McDowell Researchers Share Experiences and Perspectives of Parents of Children With Exceptionalities
REGINA – For parents of school-aged children with exceptionalities, a child’s day-to-day experience of school can be quite different than what is typically pictured. On May 15, educator and lead researcher Krista McMillen will be leading a roundtable discussion at Arcola Community School, from 7 to 9 p.m., to share her research entitled Parent/Guardian Voices: Experiences and Perspectives of Parents of Children With Exceptionalities.
“Inclusion has been a controversial topic in education for many years,” says McMillen. “Historically, students with exceptionalities have been segregated into separate schools or programs. In recent decades there has been a movement to [create more] inclusive settings. However, many school divisions continue to have … programs or schools which often take the child away from their neighbourhood schools.”
McMillen received a grant from the McDowell Foundation to look at the views of parents and caregivers and their perceived success and challenges with inclusion in school. Speaking to caregivers in both rural and urban settings throughout Saskatchewan, the study looked for success stories and ways in which these successes might be generalized and replicated in other schools to assist both educators and children.
“Parent perception is of considerable importance and can have a dramatic influence on practice,” says McMillen. “Caregivers are the individuals who ultimately have the most potential to influence the education of the child.”
Jennifer Walter, who is a parent of a child with exceptionalities, will be joining McMillen at this discussion. “Having this panel and the opportunity to discuss inclusive education is very important as I believe inclusive education is essential,” says Walter. “Kids with challenges who are included in mainstream classrooms teach us all about acceptance and understanding; they teach us about the value of differences in each other and the unique qualities that each and every one of us bring to life.”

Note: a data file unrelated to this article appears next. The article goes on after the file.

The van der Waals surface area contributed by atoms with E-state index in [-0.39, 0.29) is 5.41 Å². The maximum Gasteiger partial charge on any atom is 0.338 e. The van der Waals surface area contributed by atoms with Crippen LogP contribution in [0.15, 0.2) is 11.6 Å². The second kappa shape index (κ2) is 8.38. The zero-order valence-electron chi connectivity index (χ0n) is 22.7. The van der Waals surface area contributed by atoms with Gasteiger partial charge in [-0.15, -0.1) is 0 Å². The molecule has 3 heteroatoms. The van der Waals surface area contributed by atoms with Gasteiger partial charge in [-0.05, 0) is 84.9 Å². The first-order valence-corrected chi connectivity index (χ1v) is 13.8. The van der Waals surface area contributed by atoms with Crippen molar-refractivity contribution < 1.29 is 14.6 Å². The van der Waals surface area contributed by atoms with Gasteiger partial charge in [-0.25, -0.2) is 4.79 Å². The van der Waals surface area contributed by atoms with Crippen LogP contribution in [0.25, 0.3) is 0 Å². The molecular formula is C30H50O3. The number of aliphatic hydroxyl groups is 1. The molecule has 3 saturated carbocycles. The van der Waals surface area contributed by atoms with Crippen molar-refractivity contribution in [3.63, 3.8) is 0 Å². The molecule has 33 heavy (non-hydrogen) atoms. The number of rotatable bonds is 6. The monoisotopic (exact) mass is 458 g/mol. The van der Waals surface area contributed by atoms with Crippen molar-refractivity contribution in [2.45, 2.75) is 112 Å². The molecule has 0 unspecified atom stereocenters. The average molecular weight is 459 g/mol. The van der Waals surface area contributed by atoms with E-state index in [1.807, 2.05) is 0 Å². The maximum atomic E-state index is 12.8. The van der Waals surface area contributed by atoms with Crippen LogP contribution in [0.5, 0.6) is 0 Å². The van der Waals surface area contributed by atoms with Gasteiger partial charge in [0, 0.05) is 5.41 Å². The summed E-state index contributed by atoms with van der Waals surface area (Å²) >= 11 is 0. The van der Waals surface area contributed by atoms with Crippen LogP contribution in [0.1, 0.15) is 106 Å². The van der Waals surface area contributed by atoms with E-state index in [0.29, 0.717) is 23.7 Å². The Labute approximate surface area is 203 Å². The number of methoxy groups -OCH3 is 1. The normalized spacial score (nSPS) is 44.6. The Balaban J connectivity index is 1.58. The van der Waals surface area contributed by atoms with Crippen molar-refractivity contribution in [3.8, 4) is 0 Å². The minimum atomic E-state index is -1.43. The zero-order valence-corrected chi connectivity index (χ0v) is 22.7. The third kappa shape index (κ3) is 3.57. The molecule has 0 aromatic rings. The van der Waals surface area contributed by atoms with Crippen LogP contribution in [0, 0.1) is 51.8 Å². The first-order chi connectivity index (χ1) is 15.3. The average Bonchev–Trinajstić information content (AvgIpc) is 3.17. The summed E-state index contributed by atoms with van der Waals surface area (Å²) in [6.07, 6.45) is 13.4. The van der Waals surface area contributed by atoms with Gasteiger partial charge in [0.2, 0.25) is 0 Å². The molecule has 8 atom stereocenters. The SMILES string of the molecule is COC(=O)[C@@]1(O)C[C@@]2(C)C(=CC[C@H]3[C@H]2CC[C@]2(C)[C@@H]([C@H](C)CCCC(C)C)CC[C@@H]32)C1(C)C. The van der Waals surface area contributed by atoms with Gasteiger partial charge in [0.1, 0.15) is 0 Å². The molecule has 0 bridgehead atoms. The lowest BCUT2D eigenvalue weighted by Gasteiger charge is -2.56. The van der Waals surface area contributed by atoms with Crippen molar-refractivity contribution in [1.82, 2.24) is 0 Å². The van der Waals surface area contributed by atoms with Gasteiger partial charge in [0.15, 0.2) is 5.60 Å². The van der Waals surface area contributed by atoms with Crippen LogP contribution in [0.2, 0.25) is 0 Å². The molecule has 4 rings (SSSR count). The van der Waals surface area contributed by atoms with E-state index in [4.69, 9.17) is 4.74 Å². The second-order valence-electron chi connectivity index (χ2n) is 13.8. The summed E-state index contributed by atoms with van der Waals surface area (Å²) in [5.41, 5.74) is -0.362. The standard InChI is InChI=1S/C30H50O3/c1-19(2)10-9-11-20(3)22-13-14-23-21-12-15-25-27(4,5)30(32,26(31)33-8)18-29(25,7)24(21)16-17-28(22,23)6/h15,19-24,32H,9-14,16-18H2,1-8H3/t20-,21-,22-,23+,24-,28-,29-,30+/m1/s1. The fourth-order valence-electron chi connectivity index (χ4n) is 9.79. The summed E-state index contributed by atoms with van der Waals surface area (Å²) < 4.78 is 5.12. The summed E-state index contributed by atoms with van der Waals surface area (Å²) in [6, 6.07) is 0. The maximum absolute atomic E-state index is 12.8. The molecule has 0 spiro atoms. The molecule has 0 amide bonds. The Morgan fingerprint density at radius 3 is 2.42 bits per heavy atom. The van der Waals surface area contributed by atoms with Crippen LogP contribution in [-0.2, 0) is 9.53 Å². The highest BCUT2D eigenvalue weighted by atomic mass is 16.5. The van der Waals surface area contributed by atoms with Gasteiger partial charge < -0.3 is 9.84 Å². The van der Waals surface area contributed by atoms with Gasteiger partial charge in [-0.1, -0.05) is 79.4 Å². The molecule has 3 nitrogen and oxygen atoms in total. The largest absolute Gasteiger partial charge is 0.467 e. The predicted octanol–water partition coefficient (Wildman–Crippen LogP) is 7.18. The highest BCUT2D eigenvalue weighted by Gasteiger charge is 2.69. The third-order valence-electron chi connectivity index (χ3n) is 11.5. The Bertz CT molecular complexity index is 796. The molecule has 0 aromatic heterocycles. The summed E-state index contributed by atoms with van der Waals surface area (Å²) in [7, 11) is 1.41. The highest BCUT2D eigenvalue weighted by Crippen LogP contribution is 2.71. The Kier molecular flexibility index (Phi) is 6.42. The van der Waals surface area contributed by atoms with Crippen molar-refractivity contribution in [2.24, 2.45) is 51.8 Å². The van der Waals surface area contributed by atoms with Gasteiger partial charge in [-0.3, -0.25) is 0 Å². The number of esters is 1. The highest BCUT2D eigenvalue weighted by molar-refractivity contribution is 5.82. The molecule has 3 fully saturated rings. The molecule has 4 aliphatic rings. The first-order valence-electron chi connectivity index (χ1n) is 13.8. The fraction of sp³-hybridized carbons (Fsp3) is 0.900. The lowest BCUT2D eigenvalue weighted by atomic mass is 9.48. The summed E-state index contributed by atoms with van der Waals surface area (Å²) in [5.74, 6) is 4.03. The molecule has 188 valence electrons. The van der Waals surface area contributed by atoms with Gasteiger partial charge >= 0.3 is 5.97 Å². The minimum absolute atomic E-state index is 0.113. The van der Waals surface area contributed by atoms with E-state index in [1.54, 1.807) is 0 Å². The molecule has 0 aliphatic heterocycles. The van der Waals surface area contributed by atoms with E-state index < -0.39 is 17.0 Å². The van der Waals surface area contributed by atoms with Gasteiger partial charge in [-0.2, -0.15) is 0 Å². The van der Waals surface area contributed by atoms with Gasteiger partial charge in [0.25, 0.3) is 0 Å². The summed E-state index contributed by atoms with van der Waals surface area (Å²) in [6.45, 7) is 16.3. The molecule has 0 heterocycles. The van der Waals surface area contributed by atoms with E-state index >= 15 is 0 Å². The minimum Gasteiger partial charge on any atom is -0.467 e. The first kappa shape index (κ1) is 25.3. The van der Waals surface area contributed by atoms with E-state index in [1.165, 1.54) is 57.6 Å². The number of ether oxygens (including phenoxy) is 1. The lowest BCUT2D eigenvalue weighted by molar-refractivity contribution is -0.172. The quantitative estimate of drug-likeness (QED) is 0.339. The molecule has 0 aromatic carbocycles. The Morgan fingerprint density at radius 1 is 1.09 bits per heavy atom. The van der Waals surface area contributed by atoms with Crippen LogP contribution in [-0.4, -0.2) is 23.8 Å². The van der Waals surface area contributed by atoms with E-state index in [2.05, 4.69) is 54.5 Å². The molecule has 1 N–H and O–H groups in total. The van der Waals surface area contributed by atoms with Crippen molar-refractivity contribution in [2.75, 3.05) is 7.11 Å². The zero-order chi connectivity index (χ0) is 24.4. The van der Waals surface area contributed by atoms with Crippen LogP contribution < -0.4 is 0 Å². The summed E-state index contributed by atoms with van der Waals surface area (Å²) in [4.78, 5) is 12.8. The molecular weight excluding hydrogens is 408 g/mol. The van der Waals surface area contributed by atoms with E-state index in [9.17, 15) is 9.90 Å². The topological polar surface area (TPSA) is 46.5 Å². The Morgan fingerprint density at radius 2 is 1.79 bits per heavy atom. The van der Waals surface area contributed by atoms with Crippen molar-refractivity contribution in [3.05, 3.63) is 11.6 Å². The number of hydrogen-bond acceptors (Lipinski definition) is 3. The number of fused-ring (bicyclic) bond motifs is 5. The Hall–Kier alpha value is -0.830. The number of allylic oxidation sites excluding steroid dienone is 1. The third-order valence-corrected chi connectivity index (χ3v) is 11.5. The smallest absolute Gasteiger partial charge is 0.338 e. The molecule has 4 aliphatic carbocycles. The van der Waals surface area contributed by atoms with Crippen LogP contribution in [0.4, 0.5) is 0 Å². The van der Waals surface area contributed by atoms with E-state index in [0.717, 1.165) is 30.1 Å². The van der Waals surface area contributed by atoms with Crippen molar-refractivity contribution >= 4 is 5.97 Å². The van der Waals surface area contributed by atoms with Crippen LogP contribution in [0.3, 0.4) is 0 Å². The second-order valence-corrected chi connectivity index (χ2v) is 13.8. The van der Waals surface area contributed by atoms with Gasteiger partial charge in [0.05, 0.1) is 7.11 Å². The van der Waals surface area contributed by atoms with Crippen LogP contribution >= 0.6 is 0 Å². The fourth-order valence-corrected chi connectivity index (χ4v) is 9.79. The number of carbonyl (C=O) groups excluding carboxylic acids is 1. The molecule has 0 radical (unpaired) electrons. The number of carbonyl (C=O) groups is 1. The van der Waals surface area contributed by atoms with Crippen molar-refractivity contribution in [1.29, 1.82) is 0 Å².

The discussion will focus on the voices and experiences of parents/guardians/caregivers as they advocate for their children in schools, the importance of an inclusive school system and what that looks like, the role of parents as advocates in the education system as well as the value of a strength-based approach. McMillen and Walter will be joined by Alaina Harrison from Inclusion Saskatchewan, Trishia Hastings from the Saskatchewan Teachers’ Federation, and parents of children with exceptionalities Tracy Kosteniuk and Sarah West.
Ellen Whiteman, Manager of the McDowell Foundation, says Salon Series conversations such as these provide a great opportunity for teachers to engage with their communities.
“The McDowell Foundation hosts Salon Series conversations that highlight the work of our researchers in Saskatchewan communities twice annually,” says Whiteman. “Public education impacts the entire province and is the heart of many of our communities. It’s important that the public know about the significant work teachers are doing, and invite the community to help us create strategies to sustain and spread these classroom innovations.”
To date, the McDowell Foundation has provided approximately $2 million in funding for more than 283 teacher-led research projects for the benefit of Saskatchewan students. For more on the Salon Series, how to access research funding, or ways you can support teacher-led research in the province, please visit www.mcdowellfoundation.ca.